The other three books of Moriarty which I have read were all women’s fiction with an edge, but women’s fiction all the same.  Big Little Lies was for me soooooo much better.

Structured as a murder mystery, told in part with snippets of testimony, remarks of investigating officers, interviews with a journalist,  and opinions of the various cast of characters, it features three very different women, all mothers of children entering kindergarten in a small coastal town near Sydney.  The clique-ish mothers of the school are a foil for the three women friends, one a normal mom with a normal loving marriage, one a edgy single mom, and one a beautiful wealthy women, mother of twins.

On orientation day, the daughter of one of the pushy self-important women emerges crying inconsolably, claiming a boy tried to strangle her.  She shakily points to the son of the single mom, both of whom are then ostracized, he for bullying, although he adamantly denies it, and the mother for not forcing him to say sorry.

Things progress, as things do in novels, until the denouement, culminating at Parent’s Trivia Night at the school, where one parent is killed.  We do not learn who the deceased is until the very end.

It is about domestic violence, bullying, appearances, and friendship.    Although I enjoyed the other books,  this one I really really liked.


No matter your fav genre, when you come upon a book titled “Started Early, Took My Dog”, you HAVE to read it, just to see what that was all about, right?

This is apparently the final volume of the Jackson Brodie series.  I have in my queue the third book, which I have not read in order, stupid me, but will soon.

This was terrific.  Retired Police officer Tracy Waterhouse leads a quiet, ordered life – a life that takes a surprising turn when she encounters Kelly Cross, a habitual offender, dragging a young child through town. Both appear miserable and better off without each other – or so decides Tracy, in a snap decision that surprises herself as much as Kelly. Suddenly burdened with a small child, Tracy soon learns her parental inexperience is actually the least of her problems, as much larger ones loom for her and her young charge.

Meanwhile, Jackson Brodie, the detective of the previous novels in the series, is embarking on a different sort of rescue – that of an abused dog.

Brodie is traveling the country trying to find the origins of a women in New Zealand who was adopted from the UK as a two-year-old, and has hired him to find her ancestry, so to speak.  That origin seems to hinge on a 30-year-old murder of a prostitute, in which a young child was discovered having been locked in the apartment with his dead mother for three weeks, and which Tracey was involved in as a young cop.  Along his travels, Brodie happens upon a guy being mean to a sweet little dog.  Brodie steps in, and now owns a dog, which he takes with him in a duffle bag.  Now we have Tracey, traveling with the little four year old (whom she bought from a woman, and no one is sure that woman is even the mother of this kiddle diddle, and and we have Jackson traveling with his newly acquired canine.  Interesting thought here.  In the Tarot deck, the No. 1 card is The Fool, usually portrayed carrying a bundle on a stick, with a little dog gamboling at his side, about to step off a cliff as his gaze is directed elsewhere.  He represents naivety and innocence, and the dog is said to represent protection, which as it turns out, comes to pass in the story.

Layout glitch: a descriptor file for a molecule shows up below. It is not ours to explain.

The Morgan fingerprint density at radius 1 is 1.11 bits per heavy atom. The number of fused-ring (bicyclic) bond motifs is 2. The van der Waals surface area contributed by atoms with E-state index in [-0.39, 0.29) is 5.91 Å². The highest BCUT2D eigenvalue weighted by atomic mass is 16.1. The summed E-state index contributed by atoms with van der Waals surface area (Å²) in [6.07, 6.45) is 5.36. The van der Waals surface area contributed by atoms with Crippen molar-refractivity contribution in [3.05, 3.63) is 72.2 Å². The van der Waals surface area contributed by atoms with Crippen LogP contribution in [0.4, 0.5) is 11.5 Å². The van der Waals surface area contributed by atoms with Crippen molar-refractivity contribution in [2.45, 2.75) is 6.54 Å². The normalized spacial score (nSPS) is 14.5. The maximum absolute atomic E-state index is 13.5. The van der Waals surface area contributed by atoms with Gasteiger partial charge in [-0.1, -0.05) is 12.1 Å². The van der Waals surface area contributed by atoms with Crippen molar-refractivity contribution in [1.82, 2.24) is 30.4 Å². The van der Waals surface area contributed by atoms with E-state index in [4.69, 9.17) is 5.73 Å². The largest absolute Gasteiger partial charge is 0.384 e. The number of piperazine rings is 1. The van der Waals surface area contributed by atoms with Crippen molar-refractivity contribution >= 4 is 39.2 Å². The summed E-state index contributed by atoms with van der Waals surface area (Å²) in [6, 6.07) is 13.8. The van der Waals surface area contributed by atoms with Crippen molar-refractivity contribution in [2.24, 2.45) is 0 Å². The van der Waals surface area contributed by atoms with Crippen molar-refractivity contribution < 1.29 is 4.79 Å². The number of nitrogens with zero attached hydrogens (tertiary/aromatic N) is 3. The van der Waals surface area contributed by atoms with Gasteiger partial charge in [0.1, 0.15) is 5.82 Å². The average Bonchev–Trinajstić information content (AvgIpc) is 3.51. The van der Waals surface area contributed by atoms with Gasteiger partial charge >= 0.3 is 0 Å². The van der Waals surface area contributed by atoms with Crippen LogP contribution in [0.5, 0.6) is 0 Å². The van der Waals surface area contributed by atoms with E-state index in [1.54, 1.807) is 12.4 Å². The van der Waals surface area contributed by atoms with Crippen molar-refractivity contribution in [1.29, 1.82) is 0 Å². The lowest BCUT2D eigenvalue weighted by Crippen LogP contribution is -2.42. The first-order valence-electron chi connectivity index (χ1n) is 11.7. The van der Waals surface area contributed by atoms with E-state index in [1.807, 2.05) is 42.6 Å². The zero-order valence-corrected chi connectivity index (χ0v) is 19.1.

So, dog, child, cats, wives, how many were going to St. Ives.   Another great puzzle which all comes together at the very end, in true Atkinson style.

FAREWELL, MY DEUCE by Renée Pawlish

“Life and the detecting business are running smoothly for private eye Reed Ferguson, until one of the Goofball Brothers goes missing. Reed leads the search and soon discovers Deuce’s connection to some unscrupulous characters. As Reed learns more about Deuce’s activities, the clues point to intrigue, danger and death. But will Reed find his friend alive, or will it be “Farewell, My Deuce.”  ”

A fun lite noir detective story.  Yeah, I know.  ‘Fun’, and ‘lite’ aren’t usually paired with ‘noir’, but this is a new world we live in, baby, and we have to get our thrills where we find them.    Built as an homage to Raymond Chandler’s Farewell, My Lovely,  this enjoyable read follows P.I. Reed Ferguson as he searches for one of his friends, the eponymous Deuce, brother to Ace, both named by their poker playing father .